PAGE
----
This means that we can take a straight knife, rotate it at every angle and translate it appropriately for that particular angle, such that pancake #1 is bisected at each angle and corresponding translation.
When the knife is at angle 0, it also cuts pancake #2, but the pieces are probably unequal (if we are lucky and the pieces are equal, we are done). Define the 'positive' side of the knife as the side in which the fraction of pancake #2 is larger. Define as the fraction of pancake #2 at the positive side of the knife. Initially .
When the knife is at angle 180, the knife is upside-down, so . By the intermediate value theorem, there must be an angle in which . Cutting at that angle bisects both pancakes simultaneously.
n-dimensional variant: proof using the Borsuk–Ulam theoremEdit
The ham sandwich theorem can be proved as follows using the Borsuk–Ulam theorem. This proof follows the one described by Steinhaus and others (1938), attributed there to Stefan Banach, for the n = 3 case. In the field of Equivariant topology, this proof would fall under the configuration-space/tests-map paradigm.
Let A1, A2, …, An denote the n objects that we wish to simultaneously bisect. Let S be the unit (n − 1)-sphere embedded in n-dimensional Euclidean space , centered at the origin. For each point p on the surface of the sphere S, we can define a continuum of oriented affine hyperplanes (not necessarily centred at 0) perpendicular to the (normal) vector from the origin to p, with the "positive side" of each hyperplane defined as the side pointed to by that vector (i.e. it is a choice of orientation). By the intermediate value theorem, every family of such hyperplanes contains at least one hyperplane that bisects the bounded object An: at one extreme translation, no volume of An is on the positive side, and at the other extreme translation, all of An's volume is on the positive side, so in between there must be a translation that has half of An's volume on the positive side. If there is more than one such hyperplane in the family, we can pick one canonically by choosing the midpoint of the interval of translations for which An is bisected. Thus we obtain, for each point p on the sphere S, a hyperplane π(p) that is perpendicular to the vector from the origin to p and that bisects An.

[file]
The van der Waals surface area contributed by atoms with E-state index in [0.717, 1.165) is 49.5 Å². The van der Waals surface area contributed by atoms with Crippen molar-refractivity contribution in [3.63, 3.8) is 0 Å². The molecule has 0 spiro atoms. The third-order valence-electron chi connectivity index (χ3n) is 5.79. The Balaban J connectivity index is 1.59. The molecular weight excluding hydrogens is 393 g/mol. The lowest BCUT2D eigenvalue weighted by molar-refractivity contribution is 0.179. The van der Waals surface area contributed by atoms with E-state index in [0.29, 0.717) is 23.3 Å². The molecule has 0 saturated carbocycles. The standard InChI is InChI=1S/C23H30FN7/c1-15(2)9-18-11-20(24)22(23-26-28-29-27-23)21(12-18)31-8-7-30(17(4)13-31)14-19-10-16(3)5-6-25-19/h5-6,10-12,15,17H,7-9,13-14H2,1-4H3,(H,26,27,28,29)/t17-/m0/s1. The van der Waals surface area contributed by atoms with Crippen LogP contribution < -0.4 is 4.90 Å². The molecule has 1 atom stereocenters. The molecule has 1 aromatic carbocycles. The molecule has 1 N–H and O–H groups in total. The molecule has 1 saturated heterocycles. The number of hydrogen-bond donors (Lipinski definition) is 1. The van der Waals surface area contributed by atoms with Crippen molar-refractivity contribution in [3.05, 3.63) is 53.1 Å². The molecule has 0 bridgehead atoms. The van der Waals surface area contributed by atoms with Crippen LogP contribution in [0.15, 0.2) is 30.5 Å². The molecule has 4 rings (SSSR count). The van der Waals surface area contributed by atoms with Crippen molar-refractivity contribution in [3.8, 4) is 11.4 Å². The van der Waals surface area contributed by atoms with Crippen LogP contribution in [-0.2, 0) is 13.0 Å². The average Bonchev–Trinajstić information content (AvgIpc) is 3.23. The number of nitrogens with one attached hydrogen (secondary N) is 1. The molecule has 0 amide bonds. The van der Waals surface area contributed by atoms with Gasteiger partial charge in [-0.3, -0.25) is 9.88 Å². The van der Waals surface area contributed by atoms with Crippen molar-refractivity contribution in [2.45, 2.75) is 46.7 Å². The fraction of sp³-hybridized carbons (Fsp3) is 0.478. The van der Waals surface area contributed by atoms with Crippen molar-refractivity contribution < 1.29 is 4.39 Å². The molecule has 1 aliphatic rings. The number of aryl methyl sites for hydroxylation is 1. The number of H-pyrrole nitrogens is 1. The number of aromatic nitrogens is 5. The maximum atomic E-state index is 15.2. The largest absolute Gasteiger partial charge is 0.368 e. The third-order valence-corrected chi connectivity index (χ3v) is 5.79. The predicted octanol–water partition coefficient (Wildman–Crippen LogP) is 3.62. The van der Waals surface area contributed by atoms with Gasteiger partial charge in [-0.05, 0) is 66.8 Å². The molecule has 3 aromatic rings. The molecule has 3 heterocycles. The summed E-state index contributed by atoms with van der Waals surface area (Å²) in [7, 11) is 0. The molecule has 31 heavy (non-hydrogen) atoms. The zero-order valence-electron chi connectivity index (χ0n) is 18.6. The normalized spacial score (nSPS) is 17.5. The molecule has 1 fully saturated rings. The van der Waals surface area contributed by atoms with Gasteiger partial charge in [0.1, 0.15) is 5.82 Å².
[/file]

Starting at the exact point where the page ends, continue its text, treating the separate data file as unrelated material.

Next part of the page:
Now we define a function f from the (n − 1)-sphere S to (n − 1)-dimensional Euclidean space as follows:
- f(p) = (vol of A1 on the positive side of π(p), vol of A2 on the positive side of π(p), …, vol of An−1 on the positive side of π(p)).